Dairy Products May Help Prevent Type 2 Diabetes, Red Meat Increases Risk: Study

According to a recent analysis, dairy products may help prevent type 2 diabetes, and red meat can increase the risk. Read on. 

Navya Kharbanda
Written by: Navya KharbandaPublished at: Sep 22, 2022Updated at: Sep 22, 2022
Dairy Products May Help Prevent Type 2 Diabetes, Red Meat Increases Risk: Study

According to a new study, researchers at the University of Naples Federico II in Naples have found that low-fat dairy may lower the risk of type 2 diabetes while red or processed meat can increase that risk. The findings were presented at the annual meeting of the European Association for the Study of Diabetes (EASD) conference held in September. The evidence can help in paving the way to know about certain foods that can reduce the risk of Type 2 diabetes onset. In addition, it was concluded that red and processed meat are associated with a greater risk of T2D, however, moderate amounts of fish and eggs can be consumed instead of that, said the Italian researchers.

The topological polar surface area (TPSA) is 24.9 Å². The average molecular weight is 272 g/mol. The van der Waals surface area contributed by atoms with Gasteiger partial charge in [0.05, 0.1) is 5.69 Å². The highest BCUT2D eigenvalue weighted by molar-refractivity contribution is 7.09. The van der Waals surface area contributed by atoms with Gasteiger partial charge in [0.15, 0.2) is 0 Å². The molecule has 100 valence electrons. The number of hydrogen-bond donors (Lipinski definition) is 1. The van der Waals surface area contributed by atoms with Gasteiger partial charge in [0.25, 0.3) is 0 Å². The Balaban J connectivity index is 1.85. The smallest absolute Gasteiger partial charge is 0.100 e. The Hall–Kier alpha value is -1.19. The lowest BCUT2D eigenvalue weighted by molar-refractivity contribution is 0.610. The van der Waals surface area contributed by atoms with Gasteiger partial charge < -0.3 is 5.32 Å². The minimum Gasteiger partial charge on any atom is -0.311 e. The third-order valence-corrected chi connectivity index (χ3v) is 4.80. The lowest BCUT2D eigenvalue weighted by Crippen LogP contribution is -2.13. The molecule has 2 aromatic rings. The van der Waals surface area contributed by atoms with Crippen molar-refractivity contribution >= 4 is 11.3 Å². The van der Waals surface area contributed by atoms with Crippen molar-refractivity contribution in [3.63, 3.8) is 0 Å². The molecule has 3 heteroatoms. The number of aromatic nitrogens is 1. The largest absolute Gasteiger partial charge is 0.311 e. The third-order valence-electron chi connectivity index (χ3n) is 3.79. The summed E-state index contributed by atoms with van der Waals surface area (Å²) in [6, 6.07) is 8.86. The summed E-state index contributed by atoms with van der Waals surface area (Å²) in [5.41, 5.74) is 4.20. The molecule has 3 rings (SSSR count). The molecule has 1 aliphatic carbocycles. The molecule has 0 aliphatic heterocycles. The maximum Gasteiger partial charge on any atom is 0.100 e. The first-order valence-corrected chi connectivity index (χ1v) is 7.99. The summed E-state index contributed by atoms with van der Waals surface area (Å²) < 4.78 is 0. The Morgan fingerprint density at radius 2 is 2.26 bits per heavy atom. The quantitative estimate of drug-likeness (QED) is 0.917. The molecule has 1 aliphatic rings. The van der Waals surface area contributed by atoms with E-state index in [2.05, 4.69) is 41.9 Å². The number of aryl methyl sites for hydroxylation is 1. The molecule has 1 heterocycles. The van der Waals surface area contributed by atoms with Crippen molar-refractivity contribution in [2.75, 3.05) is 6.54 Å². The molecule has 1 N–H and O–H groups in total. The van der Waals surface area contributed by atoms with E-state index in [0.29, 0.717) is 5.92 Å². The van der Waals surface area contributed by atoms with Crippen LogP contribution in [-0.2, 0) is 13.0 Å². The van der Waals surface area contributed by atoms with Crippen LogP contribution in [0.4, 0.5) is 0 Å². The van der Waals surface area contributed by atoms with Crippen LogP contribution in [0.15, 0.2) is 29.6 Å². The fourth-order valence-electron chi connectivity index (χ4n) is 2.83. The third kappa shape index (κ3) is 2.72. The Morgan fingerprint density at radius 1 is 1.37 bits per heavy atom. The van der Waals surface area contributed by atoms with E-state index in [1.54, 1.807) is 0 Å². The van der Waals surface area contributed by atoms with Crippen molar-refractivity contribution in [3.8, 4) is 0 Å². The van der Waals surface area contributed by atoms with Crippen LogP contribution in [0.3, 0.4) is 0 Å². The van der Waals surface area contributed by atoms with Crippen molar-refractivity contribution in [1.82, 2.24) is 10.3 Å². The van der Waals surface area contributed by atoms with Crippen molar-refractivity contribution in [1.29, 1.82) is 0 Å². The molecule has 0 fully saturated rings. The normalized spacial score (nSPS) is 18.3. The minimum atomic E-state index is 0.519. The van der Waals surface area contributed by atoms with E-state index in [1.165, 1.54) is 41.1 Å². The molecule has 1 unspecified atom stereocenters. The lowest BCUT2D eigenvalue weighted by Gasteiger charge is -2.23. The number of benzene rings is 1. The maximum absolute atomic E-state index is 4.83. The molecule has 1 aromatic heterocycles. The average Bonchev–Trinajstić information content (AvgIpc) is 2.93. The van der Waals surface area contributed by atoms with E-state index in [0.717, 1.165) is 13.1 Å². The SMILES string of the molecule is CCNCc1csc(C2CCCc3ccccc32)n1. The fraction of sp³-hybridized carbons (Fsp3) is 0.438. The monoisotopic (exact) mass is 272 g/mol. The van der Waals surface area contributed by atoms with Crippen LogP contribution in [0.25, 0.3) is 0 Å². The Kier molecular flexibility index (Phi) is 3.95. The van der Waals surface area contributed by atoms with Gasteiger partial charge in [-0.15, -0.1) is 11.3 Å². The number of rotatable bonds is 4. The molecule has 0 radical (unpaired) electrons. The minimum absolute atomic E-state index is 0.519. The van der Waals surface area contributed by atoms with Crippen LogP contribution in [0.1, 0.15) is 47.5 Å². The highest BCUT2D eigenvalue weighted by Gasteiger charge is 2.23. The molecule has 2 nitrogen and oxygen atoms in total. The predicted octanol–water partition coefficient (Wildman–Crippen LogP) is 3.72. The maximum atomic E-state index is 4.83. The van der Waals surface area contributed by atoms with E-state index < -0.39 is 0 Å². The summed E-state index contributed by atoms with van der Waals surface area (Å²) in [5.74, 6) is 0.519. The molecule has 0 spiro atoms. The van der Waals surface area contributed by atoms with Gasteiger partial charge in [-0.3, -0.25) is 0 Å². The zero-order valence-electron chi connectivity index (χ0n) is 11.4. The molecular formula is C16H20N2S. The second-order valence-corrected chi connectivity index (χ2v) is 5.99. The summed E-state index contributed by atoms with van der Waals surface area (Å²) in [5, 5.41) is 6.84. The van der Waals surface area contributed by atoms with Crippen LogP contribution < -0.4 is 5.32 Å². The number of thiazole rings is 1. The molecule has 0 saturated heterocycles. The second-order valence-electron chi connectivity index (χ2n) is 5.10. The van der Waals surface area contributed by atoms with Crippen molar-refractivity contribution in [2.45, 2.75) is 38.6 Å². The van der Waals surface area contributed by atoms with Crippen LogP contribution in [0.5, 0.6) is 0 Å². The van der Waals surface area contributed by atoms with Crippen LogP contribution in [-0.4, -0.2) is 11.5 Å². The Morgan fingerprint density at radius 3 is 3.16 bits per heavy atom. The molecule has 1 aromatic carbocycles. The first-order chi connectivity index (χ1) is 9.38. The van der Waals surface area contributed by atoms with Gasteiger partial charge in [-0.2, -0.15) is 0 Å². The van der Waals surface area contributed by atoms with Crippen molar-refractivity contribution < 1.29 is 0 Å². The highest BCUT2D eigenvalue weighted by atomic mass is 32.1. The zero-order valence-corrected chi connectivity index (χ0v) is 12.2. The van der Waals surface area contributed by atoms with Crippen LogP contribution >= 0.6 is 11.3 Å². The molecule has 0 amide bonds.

Lead author Annalisa Giosuè, MD, of the University of Naples Federico II, Italy, told Medscape Medical News, "A plant-based dietary pattern with limited intake of meat, moderate intake of fish, eggs, and full-fat dairy, and habitual consumption of yogurt, milk, or low-fat dairy, might represent the most feasible, sustainable, and successful population strategy to optimize the prevention of type 2 diabetes." 

Giosuè and her team analysed 13 previous meta-analyses that examined which foods were associated with a higher risk of T2D. The 13 meta-analyses gave an estimate as to how 12 different animal-based foods may increase or reduce the risk of developing Tyoe 2 Diabetes. These categories were:

  • Total meat
  • Red meat
  • White meat
  • Processed meat
  • Total dairy
  • Full-fat dairy
  • Low fat dairy
  • Fish
  • Milk
  • Cheese
  • Yogurt
  • Eggs

Daily intake of 100 grams of total meat was linked to a 20% greater risk. The same amount of red meat was to a 22% higher risk. Dr. Giosuè and her colleagues found that dairy products might help provide protection against T2D or have no impact on its onset. Consumption of 200g  of milk was linked to a 10% reduced risk of Type 2 Diabetes, and 100 g of yogurt associated with a 6% lesser risk. A cup of total dairy and low fat dairy were each correlated to a 5% and 3% lesser risk of T2D, respectively.